Katay House pundits weigh in on presidential election

On Thursday, September 25 residents at Kittay House (above) met in a conference room to discuss the upcoming presidential election. The group of seniors expressed diverse points of view. Photo by Patrick Rocchio

In an otherwise serene corner of the Bronx, where seniors retire to an active social life, a group of homegrown “pundits”, many of whom are in their 90s, are weighing in on the upcoming presidential election.

The group discusses everything from abortion rights to the current fiscal crisis through the prism of 60 years of voting experience spanning FDR, Truman, Eisenhower, and Clinton.

The group of 13 Democrats and 2 Republicans, representative of the liberal-leaning Bronx, met for a roundtable discussion at Kittay House – a 295-unit, 5-acre garden oasis that is part of the Mitchell-Lama affordable housing program for those 62 years or better located at 2550 Webb Avenue in University Heights.

“As far as I can tell, most people here are middle class and leftist leaning, and they are much better informed than most people,” noted 96-year-old Sidney Kronish, one of the moderators of the discussion, who holds a PhD in Economics and taught at Montclair State University. “That is what makes this so interesting, and what makes Kittay House a vibrant community.”

The discussion, which was one of many held at the safe and secure independent living center founded in 1970, took place on Thursday, September 24, and covered the topics debated recently by presidential candidates Barack Obama and John McCain.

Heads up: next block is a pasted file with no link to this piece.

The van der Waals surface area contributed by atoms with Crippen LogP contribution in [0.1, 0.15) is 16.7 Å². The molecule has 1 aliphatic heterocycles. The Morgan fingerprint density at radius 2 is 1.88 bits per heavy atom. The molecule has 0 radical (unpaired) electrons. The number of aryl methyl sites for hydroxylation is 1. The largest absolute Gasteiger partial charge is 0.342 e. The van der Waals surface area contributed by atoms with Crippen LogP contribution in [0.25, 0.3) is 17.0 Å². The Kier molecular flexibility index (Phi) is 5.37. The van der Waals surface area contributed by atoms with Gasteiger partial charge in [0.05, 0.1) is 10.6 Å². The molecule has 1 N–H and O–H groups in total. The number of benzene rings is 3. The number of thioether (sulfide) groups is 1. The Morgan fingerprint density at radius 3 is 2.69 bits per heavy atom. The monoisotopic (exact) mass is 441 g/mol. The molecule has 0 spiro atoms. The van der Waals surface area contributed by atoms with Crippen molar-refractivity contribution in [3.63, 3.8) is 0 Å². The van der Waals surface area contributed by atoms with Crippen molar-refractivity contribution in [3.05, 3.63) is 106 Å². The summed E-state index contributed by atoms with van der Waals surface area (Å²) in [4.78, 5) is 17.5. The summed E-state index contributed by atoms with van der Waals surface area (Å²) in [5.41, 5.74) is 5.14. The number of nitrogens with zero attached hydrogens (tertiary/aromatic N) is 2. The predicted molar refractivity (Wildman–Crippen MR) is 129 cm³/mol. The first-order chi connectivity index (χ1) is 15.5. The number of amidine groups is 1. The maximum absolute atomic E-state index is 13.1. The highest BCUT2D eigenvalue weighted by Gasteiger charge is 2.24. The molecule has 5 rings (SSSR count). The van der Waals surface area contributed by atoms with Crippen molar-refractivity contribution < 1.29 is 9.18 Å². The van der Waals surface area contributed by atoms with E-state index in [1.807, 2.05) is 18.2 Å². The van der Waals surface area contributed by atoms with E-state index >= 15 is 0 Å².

Issues such as the national debt, experience of the candidates, and ongoing war weighed heavy on the minds of the seniors gathered from across the political and social spectrum.

“This first debate gives us ideas that we hadn’t thought of, and makes those people who are sort of removed part of the bru-ha-ha,” said Rhoda Kaufman, another moderator. “I doubt this will change people’s minds, there are only two people here that vote Republican that we know of, so that is where we stand.”

With much of the room supporting Obama, concerns about his relatively short resume when compared to John McCain or Hillary Clinton raised concern among a few of the folks.

“I don’t feel that Obama has the background required to be president,” resident Mike Cohn said. “He has only served in the Illinois state legislature for five years and he’s spent his term as U.S. Senator campaigning for the presidency.”

Others are excited by the prospect of change that many feel Barack Obama represents.

“What I feel is that significant history is being made with Barack Obama as the first African-American presidential candidate,” Kay Grant stated. “I’ve been very excited about the whole election process this year, with the opportunity to have a Black American or a woman as president.”

Whatever issue interests or concerns them the most, from the war in Iraq, to the privatization of social security, to the millions of Americans without health insurance, most of the pundits are eager to vote the Democratic line.

“I’m trying to understand why Obama is so popular; I want to study him and see his leadership qualities,” Nathan Kornhaber said. “I’ll vote for him, I just don’t want another Republican administration!”

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